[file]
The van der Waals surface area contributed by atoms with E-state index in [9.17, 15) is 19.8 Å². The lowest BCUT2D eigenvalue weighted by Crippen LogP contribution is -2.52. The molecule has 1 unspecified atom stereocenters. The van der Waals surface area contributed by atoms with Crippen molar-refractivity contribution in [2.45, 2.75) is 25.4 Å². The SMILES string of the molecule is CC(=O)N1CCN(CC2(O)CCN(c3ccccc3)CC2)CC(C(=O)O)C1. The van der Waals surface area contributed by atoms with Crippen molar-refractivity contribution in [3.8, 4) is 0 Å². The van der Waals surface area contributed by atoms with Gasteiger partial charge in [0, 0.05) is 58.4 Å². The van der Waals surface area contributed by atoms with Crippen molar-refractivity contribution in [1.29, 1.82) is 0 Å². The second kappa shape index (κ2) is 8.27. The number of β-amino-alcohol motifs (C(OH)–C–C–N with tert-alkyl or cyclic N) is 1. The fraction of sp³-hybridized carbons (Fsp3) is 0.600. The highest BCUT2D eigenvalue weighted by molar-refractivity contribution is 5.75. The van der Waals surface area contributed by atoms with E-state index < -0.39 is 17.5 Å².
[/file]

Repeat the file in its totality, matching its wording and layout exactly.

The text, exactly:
The van der Waals surface area contributed by atoms with E-state index in [9.17, 15) is 19.8 Å². The lowest BCUT2D eigenvalue weighted by Crippen LogP contribution is -2.52. The molecule has 1 unspecified atom stereocenters. The van der Waals surface area contributed by atoms with Crippen molar-refractivity contribution in [2.45, 2.75) is 25.4 Å². The SMILES string of the molecule is CC(=O)N1CCN(CC2(O)CCN(c3ccccc3)CC2)CC(C(=O)O)C1. The van der Waals surface area contributed by atoms with Crippen molar-refractivity contribution in [3.8, 4) is 0 Å². The van der Waals surface area contributed by atoms with Gasteiger partial charge in [0, 0.05) is 58.4 Å². The van der Waals surface area contributed by atoms with Crippen molar-refractivity contribution in [1.29, 1.82) is 0 Å². The second kappa shape index (κ2) is 8.27. The number of β-amino-alcohol motifs (C(OH)–C–C–N with tert-alkyl or cyclic N) is 1. The fraction of sp³-hybridized carbons (Fsp3) is 0.600. The highest BCUT2D eigenvalue weighted by molar-refractivity contribution is 5.75. The van der Waals surface area contributed by atoms with E-state index < -0.39 is 17.5 Å².